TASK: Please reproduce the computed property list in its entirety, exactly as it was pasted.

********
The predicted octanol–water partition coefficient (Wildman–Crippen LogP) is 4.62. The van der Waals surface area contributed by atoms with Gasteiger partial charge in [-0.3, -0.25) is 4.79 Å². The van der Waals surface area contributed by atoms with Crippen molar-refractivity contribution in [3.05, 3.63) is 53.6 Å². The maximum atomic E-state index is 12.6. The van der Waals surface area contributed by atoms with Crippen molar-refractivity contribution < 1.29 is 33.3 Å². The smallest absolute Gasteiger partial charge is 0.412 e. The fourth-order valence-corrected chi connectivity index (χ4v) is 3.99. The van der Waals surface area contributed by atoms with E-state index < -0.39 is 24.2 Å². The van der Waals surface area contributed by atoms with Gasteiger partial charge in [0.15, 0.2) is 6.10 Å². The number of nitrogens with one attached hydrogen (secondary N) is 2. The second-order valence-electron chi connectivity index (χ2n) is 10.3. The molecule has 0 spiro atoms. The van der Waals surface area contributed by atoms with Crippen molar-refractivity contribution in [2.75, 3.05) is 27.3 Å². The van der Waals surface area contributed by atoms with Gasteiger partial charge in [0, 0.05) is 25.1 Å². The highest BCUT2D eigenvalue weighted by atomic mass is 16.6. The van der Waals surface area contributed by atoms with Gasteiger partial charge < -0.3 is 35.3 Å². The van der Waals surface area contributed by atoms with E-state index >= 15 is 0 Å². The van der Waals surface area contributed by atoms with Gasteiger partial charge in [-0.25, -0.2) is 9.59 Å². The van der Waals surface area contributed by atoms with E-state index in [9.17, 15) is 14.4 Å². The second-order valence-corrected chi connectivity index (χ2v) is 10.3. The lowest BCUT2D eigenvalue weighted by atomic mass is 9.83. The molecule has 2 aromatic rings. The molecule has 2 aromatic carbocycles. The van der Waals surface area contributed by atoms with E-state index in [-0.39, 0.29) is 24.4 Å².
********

The predicted octanol–water partition coefficient (Wildman–Crippen LogP) is 4.62. The van der Waals surface area contributed by atoms with Gasteiger partial charge in [-0.3, -0.25) is 4.79 Å². The van der Waals surface area contributed by atoms with Crippen molar-refractivity contribution in [3.05, 3.63) is 53.6 Å². The maximum atomic E-state index is 12.6. The van der Waals surface area contributed by atoms with Crippen molar-refractivity contribution < 1.29 is 33.3 Å². The smallest absolute Gasteiger partial charge is 0.412 e. The fourth-order valence-corrected chi connectivity index (χ4v) is 3.99. The van der Waals surface area contributed by atoms with E-state index < -0.39 is 24.2 Å². The van der Waals surface area contributed by atoms with Gasteiger partial charge in [0.15, 0.2) is 6.10 Å². The number of nitrogens with one attached hydrogen (secondary N) is 2. The second-order valence-electron chi connectivity index (χ2n) is 10.3. The molecule has 0 spiro atoms. The van der Waals surface area contributed by atoms with Crippen molar-refractivity contribution in [2.75, 3.05) is 27.3 Å². The van der Waals surface area contributed by atoms with Gasteiger partial charge in [0, 0.05) is 25.1 Å². The highest BCUT2D eigenvalue weighted by atomic mass is 16.6. The van der Waals surface area contributed by atoms with Gasteiger partial charge < -0.3 is 35.3 Å². The van der Waals surface area contributed by atoms with E-state index >= 15 is 0 Å². The van der Waals surface area contributed by atoms with Gasteiger partial charge in [-0.25, -0.2) is 9.59 Å². The van der Waals surface area contributed by atoms with E-state index in [9.17, 15) is 14.4 Å². The second-order valence-corrected chi connectivity index (χ2v) is 10.3. The lowest BCUT2D eigenvalue weighted by atomic mass is 9.83. The molecule has 2 aromatic rings. The molecule has 2 aromatic carbocycles. The van der Waals surface area contributed by atoms with E-state index in [-0.39, 0.29) is 24.4 Å².